Friday, 22 August 2014

(13) Cape Cymru ( #UKSpaceport )

Don't read any further if you think £400 billion is a trivial amount. That is how much the worldwide space industry is predicted to be worth by 2030 if it carries on growing by about 7% a year as it has been doing even during the recent recession. The UK has set its sights on capturing 10% of this market and is planning to build a spaceport at one of eight possible shortlisted locations. In the short term the spaceport would need to be able to accommodate suborbital space tourism flights that are likely to start within the next two years.
The sites shortlisted include one in England, one in Wales and six in Scotland. Ideally the location would need minimal investment, have favourable weather, be away from populated areas and crowded airspace but also be reasonably easily accessible. At first glance there doesn't seem to be an ideal Goldilocks location in the UK. So why not Wales?

A cynic might say that the promise of a spaceport for Scotland is an incentive for Scotland to remain part of the UK and that the site in North Wales (Llandebr) is just a token inclusion. Few people would expect Wales to be chosen and no one would be surprised if a site in Scotland or England was eventually chosen. Billions of pounds can be spent on infrastructure projects outside Wales such as HS2 or Crossrail but Wales has been conditioned to expect to fail. Some Space Luddites might even dismiss the coming inevitable space revolution as unimportant and irrelevant but this is far from the truth.

About 30,000 people are currently employed in the space sector in the UK but this is just part of a much larger aerospace industry which is the second largest civil aerospace industry in the world. Just over 20,000 are employed in Wales in aerospace and defence related industries. Universities with research and development linked to hi tech companies are replacing the old heavy industry engines of the first industrial revolution and Llandebr is ideally situated and ready to serve as a catalyst.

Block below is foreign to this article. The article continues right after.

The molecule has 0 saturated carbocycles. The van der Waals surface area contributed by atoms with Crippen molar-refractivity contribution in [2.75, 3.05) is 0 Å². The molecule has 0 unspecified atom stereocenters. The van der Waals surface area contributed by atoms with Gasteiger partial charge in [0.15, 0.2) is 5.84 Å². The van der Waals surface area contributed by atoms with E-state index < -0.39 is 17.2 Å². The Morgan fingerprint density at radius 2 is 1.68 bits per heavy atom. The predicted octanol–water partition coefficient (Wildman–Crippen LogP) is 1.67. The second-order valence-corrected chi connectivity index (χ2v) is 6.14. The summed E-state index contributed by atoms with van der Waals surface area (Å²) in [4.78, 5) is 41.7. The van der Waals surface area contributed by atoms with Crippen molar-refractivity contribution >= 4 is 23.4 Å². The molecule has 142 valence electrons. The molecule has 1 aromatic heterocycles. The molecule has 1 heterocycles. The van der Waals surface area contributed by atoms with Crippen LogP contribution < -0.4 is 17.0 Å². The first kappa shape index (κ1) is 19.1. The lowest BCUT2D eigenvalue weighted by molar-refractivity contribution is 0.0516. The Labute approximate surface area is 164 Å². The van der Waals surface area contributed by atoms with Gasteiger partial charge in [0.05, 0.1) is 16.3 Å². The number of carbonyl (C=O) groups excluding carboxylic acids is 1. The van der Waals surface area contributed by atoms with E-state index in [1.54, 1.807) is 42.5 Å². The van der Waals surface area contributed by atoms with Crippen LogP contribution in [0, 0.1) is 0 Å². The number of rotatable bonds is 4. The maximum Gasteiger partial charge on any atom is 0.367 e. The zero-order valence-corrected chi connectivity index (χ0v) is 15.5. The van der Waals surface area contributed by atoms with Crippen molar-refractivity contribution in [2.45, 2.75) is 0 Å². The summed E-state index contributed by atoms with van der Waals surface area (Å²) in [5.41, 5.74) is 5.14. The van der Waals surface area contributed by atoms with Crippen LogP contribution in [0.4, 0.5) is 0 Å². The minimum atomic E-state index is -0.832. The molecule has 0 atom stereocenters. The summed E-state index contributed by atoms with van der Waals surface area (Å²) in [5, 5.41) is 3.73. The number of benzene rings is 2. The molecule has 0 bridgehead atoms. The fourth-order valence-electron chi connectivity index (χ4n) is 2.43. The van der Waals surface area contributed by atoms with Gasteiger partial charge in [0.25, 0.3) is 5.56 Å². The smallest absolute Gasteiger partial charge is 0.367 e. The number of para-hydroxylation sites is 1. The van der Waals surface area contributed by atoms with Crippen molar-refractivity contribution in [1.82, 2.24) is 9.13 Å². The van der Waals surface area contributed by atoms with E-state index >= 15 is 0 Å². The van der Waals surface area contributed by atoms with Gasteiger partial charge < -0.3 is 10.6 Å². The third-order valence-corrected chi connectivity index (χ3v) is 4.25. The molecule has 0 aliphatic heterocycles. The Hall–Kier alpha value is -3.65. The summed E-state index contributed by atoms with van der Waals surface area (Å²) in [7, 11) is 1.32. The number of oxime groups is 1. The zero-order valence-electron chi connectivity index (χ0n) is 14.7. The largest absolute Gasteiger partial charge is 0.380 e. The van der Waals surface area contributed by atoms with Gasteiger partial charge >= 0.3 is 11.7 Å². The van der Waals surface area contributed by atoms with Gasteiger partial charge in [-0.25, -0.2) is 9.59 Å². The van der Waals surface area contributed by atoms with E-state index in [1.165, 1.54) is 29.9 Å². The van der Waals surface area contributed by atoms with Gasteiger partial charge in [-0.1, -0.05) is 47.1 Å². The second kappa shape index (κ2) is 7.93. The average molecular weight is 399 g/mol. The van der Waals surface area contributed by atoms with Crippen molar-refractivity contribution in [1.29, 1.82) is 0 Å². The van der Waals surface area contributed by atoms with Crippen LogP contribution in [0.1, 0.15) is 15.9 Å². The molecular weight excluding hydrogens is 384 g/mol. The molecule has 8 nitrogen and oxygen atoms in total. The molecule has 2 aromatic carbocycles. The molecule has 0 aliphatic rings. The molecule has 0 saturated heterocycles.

You can analyse the population density, weather, length of runway, ease of access and many other factors but Llandebr has more to offer. The clue is in the name, Space Tourism. Imagine you are driving towards North Wales. The roads steadily narrow eventually winding their way through the Snowdonia National Park until you reach a place where the sky meets the sea. The place where you will leave Earth, Llandebr spaceport (Cape Cymru). You can watch the sunset over the sea while you contemplate the enormity of the next step in your journey but not before you and your companions make the most of all the other attractions North Wales has to offer. Wales has been voted top country in the world to visit in 2014 by readers of one of the planet’s leading guide books. There are mountains, castles, gold mines, caves, mock Italian villages, unspoilt beaches and wide open spaces that have to be seen to be fully appreciated. The Welsh flag even has dragon on it. Surely that on its own should be reason enough to build a spaceport in Wales.

You have to ask yourself, do you want to live in a country that reminisces about the fading glory years of the industrial revolution or do you want to live in a country that looks to and helps build the future and takes part in the next revolution?
The space revolution.   

Taffanaut Log Supplemental (Stardate 68942.2)
In March 2015 the UK government reduced the shortlist of eight aerodromes that could host a UK spaceport to six. Two Scottish sites were ruled out due to "operational defence reasons". Another Scottish site was included in the list but only as a possible temporary location. This left five potential locations with one additional possible temporary location.

Stornoway airport was ruled out by the owners who also owned Campbeltown.

Without going into too much detail this effectively left -

   Glasgow Prestwick

Remaining sites have been invited to submit their cases for becoming the first UK spaceport. A decision is due to be made sometime in late 2016.

I am slightly biased but I still believe that Llanbedr has ticked most of the boxes for the real decision makers.

"All spaceport selection criteria are equal but some are more equal than others."